UCAN: Utah’s Sky High Skin Cancer Rate

Thalia Swinyer, Dermatological Nurse with UCAN comes to Studio 5 to talk about skin cancer prevention and what you should know to help prevent the disease.

Statistics in Utah

• Utah’s skin cancer rate is among the 10 highest in the nation, Utah health officials urge residents to take steps to keep their skin safe.

• Data from the Centers for Disease Control and prevention show the overall U.S. melanoma rate is 17 per 100,000 persons, while Utah’s rate is 25 per 100,000.

• The District of Columbia has the lowest incidence at just over 5 per 100,000.

• Other states with high rates include Oregon, Washington, Idaho, Vermont, and New Hampshire.

• Utah Department of Health (UDOH) data show that the rate of melanoma—the deadliest form of skin cancer—is increasing.

• In 2005, 554 Utahns were diagnosed with melanoma, up from 494 in 2004.

• Every year, melanoma kills an average of 63 Utah residents.

• The American Cancer Society (ACS) expects 62,480 new cases of melanoma and 8,420 deaths from the disease to occur in the U.S. during 2008.

• The melanoma rate has been climbing in the U.S. since the 1970s.

• The American Cancer Society estimates that in Utah, 65 to 90 percent of melanomas are caused by the sun’s ultraviolet rays.

• More than one million cases of basal and squamous cell skin cancers, most of which are highly curable, occur each year across the nation, making skin cancer the most diagnosed form of malignancy.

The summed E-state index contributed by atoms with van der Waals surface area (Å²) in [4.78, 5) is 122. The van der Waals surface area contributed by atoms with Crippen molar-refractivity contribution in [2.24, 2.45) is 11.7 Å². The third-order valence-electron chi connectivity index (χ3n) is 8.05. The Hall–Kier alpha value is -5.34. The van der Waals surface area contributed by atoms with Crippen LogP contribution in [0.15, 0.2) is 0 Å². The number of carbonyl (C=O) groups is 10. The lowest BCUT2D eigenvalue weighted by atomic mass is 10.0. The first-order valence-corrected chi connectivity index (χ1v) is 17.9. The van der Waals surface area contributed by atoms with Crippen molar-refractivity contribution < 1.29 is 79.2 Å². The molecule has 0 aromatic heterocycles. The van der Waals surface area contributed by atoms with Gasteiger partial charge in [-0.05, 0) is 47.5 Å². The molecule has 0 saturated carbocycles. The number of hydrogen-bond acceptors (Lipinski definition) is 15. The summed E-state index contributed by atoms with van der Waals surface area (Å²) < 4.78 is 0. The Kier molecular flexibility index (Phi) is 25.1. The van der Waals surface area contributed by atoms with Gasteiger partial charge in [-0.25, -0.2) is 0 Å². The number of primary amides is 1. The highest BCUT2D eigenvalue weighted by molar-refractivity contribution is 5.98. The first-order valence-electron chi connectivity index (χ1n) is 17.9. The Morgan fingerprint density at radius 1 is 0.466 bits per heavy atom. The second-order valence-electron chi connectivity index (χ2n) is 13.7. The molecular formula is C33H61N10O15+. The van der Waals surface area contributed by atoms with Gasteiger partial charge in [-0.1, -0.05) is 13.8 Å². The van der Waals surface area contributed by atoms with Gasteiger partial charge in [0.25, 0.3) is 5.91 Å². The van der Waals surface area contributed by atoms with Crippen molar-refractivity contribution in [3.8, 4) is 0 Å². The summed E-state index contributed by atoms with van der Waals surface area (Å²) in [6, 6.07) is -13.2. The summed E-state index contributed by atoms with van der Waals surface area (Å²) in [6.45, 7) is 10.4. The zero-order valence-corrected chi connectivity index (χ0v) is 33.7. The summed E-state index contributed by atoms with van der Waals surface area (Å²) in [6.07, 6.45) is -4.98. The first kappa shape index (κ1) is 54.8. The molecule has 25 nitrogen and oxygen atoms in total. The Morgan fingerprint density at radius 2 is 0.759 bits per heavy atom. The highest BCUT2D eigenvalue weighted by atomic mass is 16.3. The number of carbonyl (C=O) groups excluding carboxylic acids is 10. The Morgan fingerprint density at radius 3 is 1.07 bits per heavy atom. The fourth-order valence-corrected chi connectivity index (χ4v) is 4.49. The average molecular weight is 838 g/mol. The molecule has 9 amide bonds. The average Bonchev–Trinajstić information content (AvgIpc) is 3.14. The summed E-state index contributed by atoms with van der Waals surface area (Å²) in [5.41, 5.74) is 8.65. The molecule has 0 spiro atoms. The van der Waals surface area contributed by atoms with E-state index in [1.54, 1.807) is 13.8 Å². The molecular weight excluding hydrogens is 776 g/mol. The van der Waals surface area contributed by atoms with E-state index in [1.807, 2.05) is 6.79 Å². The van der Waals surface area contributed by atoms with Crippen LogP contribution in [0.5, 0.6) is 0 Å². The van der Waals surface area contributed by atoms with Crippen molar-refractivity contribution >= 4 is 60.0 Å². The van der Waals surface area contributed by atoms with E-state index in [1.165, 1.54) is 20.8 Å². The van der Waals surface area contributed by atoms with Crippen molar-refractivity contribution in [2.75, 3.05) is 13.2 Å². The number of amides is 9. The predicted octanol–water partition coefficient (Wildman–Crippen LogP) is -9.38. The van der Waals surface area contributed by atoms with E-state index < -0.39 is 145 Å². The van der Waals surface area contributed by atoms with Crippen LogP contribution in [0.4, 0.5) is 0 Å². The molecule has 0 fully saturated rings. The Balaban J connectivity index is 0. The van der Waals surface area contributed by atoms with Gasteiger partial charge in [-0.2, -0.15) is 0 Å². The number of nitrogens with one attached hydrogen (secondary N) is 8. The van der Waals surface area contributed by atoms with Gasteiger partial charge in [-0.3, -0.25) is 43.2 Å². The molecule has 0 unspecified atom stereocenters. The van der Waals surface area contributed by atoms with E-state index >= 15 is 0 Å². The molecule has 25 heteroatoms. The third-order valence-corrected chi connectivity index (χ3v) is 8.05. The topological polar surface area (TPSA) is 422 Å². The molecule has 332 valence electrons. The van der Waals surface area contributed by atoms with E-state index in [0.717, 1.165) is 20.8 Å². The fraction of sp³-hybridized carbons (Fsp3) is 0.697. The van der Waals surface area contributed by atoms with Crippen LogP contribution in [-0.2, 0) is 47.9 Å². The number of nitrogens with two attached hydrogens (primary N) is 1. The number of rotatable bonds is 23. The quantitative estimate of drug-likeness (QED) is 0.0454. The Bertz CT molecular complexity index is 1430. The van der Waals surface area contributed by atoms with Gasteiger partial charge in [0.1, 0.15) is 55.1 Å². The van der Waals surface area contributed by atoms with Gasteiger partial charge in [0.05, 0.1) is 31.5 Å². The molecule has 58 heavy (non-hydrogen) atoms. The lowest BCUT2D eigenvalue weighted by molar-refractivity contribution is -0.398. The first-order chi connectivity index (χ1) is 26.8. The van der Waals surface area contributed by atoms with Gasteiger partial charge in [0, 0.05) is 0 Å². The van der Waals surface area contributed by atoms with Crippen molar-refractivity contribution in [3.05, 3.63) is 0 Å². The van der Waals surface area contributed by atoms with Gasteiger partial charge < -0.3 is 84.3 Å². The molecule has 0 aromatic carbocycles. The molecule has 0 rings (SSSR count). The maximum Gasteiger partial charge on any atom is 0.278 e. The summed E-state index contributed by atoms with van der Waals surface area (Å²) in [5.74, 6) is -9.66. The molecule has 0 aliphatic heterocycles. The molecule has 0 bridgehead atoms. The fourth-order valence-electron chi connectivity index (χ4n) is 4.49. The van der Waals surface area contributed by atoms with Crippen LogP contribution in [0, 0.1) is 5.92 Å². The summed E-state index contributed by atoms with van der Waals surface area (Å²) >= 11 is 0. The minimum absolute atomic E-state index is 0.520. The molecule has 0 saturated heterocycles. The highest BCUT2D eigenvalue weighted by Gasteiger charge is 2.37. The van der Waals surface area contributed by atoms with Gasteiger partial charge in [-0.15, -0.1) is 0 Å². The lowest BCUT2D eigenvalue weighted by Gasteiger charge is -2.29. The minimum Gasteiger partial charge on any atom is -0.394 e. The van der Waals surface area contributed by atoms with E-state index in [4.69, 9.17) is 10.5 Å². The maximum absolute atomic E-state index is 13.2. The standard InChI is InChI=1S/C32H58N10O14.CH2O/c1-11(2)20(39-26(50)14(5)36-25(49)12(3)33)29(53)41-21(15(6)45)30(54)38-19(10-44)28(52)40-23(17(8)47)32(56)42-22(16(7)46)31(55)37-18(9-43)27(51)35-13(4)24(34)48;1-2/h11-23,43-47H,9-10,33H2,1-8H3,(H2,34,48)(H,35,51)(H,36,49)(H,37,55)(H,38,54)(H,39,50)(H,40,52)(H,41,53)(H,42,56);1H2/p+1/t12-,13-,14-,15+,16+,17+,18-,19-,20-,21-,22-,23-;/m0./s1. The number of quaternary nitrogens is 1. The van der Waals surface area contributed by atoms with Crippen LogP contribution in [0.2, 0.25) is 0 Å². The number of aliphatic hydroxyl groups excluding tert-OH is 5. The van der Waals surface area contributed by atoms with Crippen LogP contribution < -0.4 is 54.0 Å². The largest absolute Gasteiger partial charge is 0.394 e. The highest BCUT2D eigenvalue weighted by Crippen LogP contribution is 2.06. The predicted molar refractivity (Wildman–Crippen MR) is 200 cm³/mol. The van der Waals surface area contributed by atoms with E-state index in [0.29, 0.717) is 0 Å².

Preventing Skin Cancer

• Exposure to the sun’s ultraviolet (UV) rays appears to be the most important environmental factor involved in the development of skin cancer.

• When used consistently, sun protective practices can prevent skin cancer.

1. Avoid the sun during the hottest time of the day, which is from 10:00 a.m. to 4:00 p.m.

2. Seeking shade

3. Use sunscreen with SPF 15 or higher. (Apply sunscreen 30 minutes before being in the sun and re-apply every two hours or after swimming or sweating, If using a self-tanner or bronzing product don’t forget to use sunscreen. Most of these products do not offer protection from the sun’s rays.)

4. Cover up by wearing long-sleeve shirt, wide-brimmed hat, long pants and sunglasses.

5. Avoid tanning beds – there are no safe rays including indoor tanning.

• Make sunscreen a part of daily routines, and combine it with at least one other sun protection measure for maximum effectiveness.

• Even on cloudy days, the sun’s ultraviolet rays burn through the cloud cover and can damage your skin.

• Utahns are at higher risk for skin cancer due to the state’s high elevation, predominantly fair-complexioned population, and frequent sunny days.

For more information call UDOH health resource line at 1-888-222-2542 or by visiting www.ucan.cc

The mission of the Utah Department of Health is to protect the public’s health through preventing avoidable illness, injury, disability and premature death, assuring access to affordable, quality health care, and promoting healthy lifestyles.

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